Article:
My Life as a Dog | Chicago Reader

My Life as a Dog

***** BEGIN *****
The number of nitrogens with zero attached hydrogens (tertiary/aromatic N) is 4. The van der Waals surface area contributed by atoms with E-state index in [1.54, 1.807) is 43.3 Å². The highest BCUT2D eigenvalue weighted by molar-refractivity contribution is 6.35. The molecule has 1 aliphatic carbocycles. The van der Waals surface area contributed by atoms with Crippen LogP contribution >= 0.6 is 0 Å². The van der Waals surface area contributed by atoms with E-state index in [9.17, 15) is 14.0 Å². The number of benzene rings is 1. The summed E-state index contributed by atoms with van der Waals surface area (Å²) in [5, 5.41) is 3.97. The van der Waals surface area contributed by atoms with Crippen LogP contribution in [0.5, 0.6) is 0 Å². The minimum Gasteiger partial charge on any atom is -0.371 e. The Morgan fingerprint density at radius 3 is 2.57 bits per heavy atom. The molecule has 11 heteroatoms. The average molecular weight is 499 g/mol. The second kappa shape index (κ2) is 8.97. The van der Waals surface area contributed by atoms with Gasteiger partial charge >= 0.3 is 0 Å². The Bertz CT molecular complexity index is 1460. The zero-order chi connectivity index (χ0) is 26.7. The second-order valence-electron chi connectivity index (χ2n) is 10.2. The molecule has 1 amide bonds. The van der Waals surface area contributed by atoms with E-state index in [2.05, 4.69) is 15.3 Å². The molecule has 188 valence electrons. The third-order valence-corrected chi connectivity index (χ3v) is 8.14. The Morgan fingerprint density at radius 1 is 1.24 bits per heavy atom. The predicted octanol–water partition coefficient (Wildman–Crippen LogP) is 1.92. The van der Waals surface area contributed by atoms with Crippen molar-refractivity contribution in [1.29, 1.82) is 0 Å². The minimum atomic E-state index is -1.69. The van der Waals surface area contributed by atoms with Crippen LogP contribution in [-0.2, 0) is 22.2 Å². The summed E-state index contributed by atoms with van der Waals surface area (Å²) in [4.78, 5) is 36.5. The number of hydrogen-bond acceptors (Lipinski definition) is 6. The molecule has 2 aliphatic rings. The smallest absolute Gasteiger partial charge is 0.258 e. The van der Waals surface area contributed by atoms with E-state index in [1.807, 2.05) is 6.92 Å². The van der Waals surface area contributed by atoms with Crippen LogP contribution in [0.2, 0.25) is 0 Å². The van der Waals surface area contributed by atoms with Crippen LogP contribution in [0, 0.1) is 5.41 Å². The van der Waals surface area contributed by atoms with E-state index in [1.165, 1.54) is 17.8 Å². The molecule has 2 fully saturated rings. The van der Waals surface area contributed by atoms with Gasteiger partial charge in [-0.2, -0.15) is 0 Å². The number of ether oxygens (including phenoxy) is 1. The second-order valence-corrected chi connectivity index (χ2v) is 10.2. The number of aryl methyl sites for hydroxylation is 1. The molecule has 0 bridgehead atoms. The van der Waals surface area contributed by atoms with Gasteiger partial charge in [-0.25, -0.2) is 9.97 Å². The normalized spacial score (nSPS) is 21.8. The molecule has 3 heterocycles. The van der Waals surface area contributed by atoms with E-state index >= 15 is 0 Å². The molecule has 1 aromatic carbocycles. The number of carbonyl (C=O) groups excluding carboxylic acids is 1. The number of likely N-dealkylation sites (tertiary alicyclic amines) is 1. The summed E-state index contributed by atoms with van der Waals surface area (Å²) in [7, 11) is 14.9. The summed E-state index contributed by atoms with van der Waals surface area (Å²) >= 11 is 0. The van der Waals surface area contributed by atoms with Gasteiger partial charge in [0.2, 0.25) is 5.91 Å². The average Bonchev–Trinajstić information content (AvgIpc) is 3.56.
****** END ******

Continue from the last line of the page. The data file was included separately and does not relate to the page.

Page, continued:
Lasse Hallstrom's slight Swedish comedy (1985) about a boy growing up in the 50s who copes with life's many problems by identifying with Laika, the world's first dog astronaut. Like the hapless Soviet canine left in space to die, the boy seems cruelly abandoned by fate: his mother succumbs to an illness, his own dog is put to sleep, and he's summarily packed off to his uncle's house in the country, where a local tomboy gets her pubescent kicks by cuffing him around (it's the height of the Ingemar Johansson craze and everyone's into boxing). Largely a cheery riff on themes of childhood distress (the old Jackie Cooper line, “Please don't shoot my dog,” is like a deadpan subtext here), the film rarely strays from easy likability, with Hallstrom's spare, efficient styling creating a sense of chaste northern lyric (simultaneously warm and chilly: everyone wears coats in summer) familiar from early Bergman. More unassuming mongrel than pricey pedigree, but not a bad time in all. In Swedish with subtitles. PG-13, 101 min.

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